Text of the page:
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If you’re not already registered, you can learn more here. Once you have signed up, you will be able to download the device profile you are interested in from the documents tab of the downloads page. As well, having read the ANT+ Basics will be useful in understanding the profile that you want to implement. If you feel that you’re ready to start implementing a profile, then this page will help you navigate the ANT+ profile documents.
Before diving into the profile, it’s worth paying attention to the 'Related Documents' section in each profile. These are listed to remind you where to look for reference if some aspect of a profile is confusing or a specific concept needs more explanation.
Each profile will include a section about the profile’s use case. This is the heart and soul of your ANT+ device. This section is especially useful since it contains the lion’s share of the information you’ll need, but in an easy to digest package. Make sure that your specific plans align with this section; otherwise you may run into issues.
These requirements are simple, but being careful to follow them closely pays off. The channel configuration for ANT+ devices are standardized for each profile. These requirements ensure that devices pair together in a predictable manner. Be sure to understand what is meant by 'master' and 'slave' in the context of the profile that you’re implementing, as other wireless protocols may use different definitions.
One of the channel configuration parameters is the network key. This should be set to the ANT+ network key as specified in the ANT+ device profile to enable the device to operate on the ANT+ managed network; however please note that this network key may only be used by devices that are fully compliant with an ANT+ device profile. You can use these links to find more information about network keys, or view the network keys.
So you understand your use case thoroughly, and you know exactly how you’re going to configure your channels. Now how do you make everything actually communicate? Well, this is where the message payload format comes into play. Generally, ANT+ data is organized into 'pages' that define how data is to be structured in over the air messages. Pages are identified by page numbers, located in the first data byte of a message. Most profiles use the same format here, although there are some exceptions so be sure to understand how data is to be organized in the profile you’re working with.
As well, a profile may implement file sharing functionality known as ANT-FS. Pay attention to whether this is included in the profile or not as devices may not be compliant with the profile if ANT-FS functionality is omitted.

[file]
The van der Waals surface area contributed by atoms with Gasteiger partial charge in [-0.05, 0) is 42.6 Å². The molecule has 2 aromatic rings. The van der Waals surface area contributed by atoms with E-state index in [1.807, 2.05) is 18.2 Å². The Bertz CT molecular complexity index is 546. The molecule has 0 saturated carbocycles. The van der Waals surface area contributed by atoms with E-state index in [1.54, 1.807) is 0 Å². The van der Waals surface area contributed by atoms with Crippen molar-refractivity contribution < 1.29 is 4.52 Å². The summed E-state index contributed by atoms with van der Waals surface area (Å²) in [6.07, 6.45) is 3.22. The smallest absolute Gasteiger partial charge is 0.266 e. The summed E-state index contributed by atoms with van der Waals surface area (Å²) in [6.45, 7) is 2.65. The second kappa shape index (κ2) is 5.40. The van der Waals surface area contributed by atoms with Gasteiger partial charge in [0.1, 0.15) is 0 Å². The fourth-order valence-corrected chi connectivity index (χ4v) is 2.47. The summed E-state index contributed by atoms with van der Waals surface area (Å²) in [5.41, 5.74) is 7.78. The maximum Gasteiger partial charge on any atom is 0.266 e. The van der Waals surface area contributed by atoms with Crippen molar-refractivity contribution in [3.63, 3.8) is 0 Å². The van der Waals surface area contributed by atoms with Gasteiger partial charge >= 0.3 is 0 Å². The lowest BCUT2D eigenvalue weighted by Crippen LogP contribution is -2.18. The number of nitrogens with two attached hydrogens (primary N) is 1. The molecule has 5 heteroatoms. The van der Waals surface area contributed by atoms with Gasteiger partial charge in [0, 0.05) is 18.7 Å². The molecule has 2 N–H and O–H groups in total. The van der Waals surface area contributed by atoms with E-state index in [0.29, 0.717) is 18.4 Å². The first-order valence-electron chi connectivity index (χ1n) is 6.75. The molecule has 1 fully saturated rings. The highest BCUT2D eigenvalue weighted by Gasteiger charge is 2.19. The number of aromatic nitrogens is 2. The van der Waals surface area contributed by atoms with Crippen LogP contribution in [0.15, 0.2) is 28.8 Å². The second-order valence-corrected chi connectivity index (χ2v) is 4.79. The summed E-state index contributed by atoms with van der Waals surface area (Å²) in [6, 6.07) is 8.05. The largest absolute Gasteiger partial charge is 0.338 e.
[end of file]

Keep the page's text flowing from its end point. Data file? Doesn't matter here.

Most profiles keep information that is present in many profiles in what are called 'Common Data Pages'. These contain data such as serial numbers, manufacturer ID numbers, battery status, and other related information.
Device specific data is sent using 'Main Data Pages'. These are unique to each profile. Although pages may have the same name between profiles, they could still have uniquely structured data fields within them.
Some other pages are used for 'ANT+ Broadcast FIT Pages'. These have flexible data content formatted according to the FIT protocol.
There are also pages set aside for Manufacturer specific data. This range of pages does not insist on interoperability and will allow device manufacturers to transmit unpublished data formats.
As mentioned above, most device profiles include a requirement to send the manufacturer ID. The current list of manufacturer ID values can be found in the FIT.xls profile (see: how do I find out my manufacturer ID?). New manufacturers are required to be members of the ANT+ Alliance in order to be added to this list. The value 255 (0x00FF) has been reserved as a development ID and may be used by manufacturers that have not yet been assigned a value. More information is available in this Tech Bulletin.
The profile document conveniently defines for you what messaging period to use, in what order to transmit main data pages, and how often to include common data pages. This information may or may not be found in a dedicated section. These considerations are very important, so be sure to find them.
The ANT Windows Library Package contains a simple console C# demo (under the software tab of the downloads page) that demonstrates how to setup ANT channels and is the best point for getting started using the libraries. To connect to an ANT+ sensor, you will need to modify the channel parameters (including the network key) to match those in the device profile you are interested in.
Additionally, ANT+ embedded reference designs are available for some of the ANT+ device profiles. These can be used as examples to provide guidance on how to implement the various aspects of a given profile.
SimulANT+ (or the old ANT+ Simulators) can be used to simulate ANT+ transmitters and receivers for each device profile and is very useful in verifying that your design behaves as the profile describes.
Not all profiles are created equal. Even though the general data payload format is consistent between profiles (with the exception of some older ones), each profile introduces considerations that may not be found in other profiles. Just be sure that your implementation is an accurate reflection of what the profile document describes and you’ll be well on your way to succeeding in the ANT+ world.
If you would like to be sure that you have implemented a profile correctly, and would like to be able to market your product using the ANT+ logo, and device profile icon, then you will also need to go through certification.